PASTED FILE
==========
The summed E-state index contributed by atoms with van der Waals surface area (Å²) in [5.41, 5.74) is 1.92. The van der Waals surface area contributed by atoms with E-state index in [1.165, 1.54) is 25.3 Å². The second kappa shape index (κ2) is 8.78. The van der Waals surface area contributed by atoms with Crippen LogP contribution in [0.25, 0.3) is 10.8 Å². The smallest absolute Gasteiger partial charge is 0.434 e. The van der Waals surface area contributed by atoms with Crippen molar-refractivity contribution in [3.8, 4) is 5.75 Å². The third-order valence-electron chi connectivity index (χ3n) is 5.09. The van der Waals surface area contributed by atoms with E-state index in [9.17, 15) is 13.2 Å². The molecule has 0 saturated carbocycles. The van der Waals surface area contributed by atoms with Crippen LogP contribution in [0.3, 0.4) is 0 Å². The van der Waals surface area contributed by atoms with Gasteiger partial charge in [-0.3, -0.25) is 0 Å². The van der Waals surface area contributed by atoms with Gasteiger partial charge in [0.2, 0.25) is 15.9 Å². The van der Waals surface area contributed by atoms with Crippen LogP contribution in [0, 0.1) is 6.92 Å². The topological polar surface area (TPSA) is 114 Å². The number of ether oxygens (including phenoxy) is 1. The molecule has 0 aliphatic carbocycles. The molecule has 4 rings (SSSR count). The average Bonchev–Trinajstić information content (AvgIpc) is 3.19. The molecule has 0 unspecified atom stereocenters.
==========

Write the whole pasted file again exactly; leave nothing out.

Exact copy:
The summed E-state index contributed by atoms with van der Waals surface area (Å²) in [5.41, 5.74) is 1.92. The van der Waals surface area contributed by atoms with E-state index in [1.165, 1.54) is 25.3 Å². The second kappa shape index (κ2) is 8.78. The van der Waals surface area contributed by atoms with Crippen LogP contribution in [0.25, 0.3) is 10.8 Å². The smallest absolute Gasteiger partial charge is 0.434 e. The van der Waals surface area contributed by atoms with Crippen molar-refractivity contribution in [3.8, 4) is 5.75 Å². The third-order valence-electron chi connectivity index (χ3n) is 5.09. The van der Waals surface area contributed by atoms with E-state index in [9.17, 15) is 13.2 Å². The molecule has 0 saturated carbocycles. The van der Waals surface area contributed by atoms with Crippen LogP contribution in [0.3, 0.4) is 0 Å². The van der Waals surface area contributed by atoms with Gasteiger partial charge in [-0.3, -0.25) is 0 Å². The van der Waals surface area contributed by atoms with Gasteiger partial charge in [0.2, 0.25) is 15.9 Å². The van der Waals surface area contributed by atoms with Crippen LogP contribution in [0, 0.1) is 6.92 Å². The topological polar surface area (TPSA) is 114 Å². The number of ether oxygens (including phenoxy) is 1. The molecule has 0 aliphatic carbocycles. The molecule has 4 rings (SSSR count). The average Bonchev–Trinajstić information content (AvgIpc) is 3.19. The molecule has 0 unspecified atom stereocenters.